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Interrupting mythic community

Interrupting mythic community

Secomb, Linnell (2003) Interrupting mythic community. Cultural Studies Review, 9 (1). pp. 85-102. ISSN 1446-8123 (Print), 1837-8692 (Online)

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If nation is increasingly perceived as a less than honourable institution formed through war, invasion and geo-political territorialisation, and government is widely denounced as the site of political intrigue and the means of subjectification of citizen-voters, community appears to escape this critique and to be viewed as an idyllic formation based on bonds of affinity. However, this romancing of community is disrupted by trans-cultural and sub-cultural formations that expose the fantasy of harmonious, homogenous community. While community is often conceived as arising organically from familial, tribal or cultural similarity, or as constituted through a common history and shared cultural institutions, this totalising conception of community is interrupted by the demands of difference and heterogeneity and by a questioning of the idyll of community authenticated in myths of archaic origin.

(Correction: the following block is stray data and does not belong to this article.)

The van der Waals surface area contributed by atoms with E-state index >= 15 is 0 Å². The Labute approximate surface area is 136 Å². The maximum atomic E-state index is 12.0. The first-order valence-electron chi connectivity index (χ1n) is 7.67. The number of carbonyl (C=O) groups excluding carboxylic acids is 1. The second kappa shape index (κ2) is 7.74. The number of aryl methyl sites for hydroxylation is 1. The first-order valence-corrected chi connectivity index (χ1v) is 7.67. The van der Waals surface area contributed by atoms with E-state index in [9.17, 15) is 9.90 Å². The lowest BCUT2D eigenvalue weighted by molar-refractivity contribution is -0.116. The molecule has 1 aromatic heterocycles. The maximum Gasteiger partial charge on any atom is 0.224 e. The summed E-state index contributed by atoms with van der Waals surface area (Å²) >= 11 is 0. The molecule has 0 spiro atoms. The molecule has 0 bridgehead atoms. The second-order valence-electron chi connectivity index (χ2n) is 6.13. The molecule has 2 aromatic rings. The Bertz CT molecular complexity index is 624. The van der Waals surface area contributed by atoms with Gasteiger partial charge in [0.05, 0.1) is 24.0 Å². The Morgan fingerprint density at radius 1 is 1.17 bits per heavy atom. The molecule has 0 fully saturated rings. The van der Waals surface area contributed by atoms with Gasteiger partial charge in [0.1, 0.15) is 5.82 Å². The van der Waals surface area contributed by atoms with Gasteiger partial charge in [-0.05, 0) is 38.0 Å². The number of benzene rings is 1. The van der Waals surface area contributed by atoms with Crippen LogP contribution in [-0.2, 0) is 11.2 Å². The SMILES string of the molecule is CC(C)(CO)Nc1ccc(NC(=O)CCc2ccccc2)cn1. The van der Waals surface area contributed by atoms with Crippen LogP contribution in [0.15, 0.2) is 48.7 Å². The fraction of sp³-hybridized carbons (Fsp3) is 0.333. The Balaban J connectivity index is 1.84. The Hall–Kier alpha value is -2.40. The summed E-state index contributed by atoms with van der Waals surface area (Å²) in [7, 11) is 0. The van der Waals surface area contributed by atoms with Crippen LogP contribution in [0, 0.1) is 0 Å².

Item Type: Article
Additional Information: [1] Cultural Studies Review, Volume 9, Issue 1, May 2003, entitled Affective Community. [2] Cultural Studies Review is a peer-refereed open-access e-journal published twice a year (in March and September) by UTSePress. It is available from the UTS Cultural Studies Review website.
Uncontrolled Keywords: Jean Luc-Nancy, Kim Scott, time, community, Australian Indigenous experience
Subjects: B Philosophy. Psychology. Religion > B Philosophy (General)
Faculty / School / Research Centre / Research Group: Faculty of Liberal Arts & Sciences
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Last Modified: 14 Oct 2016 09:21

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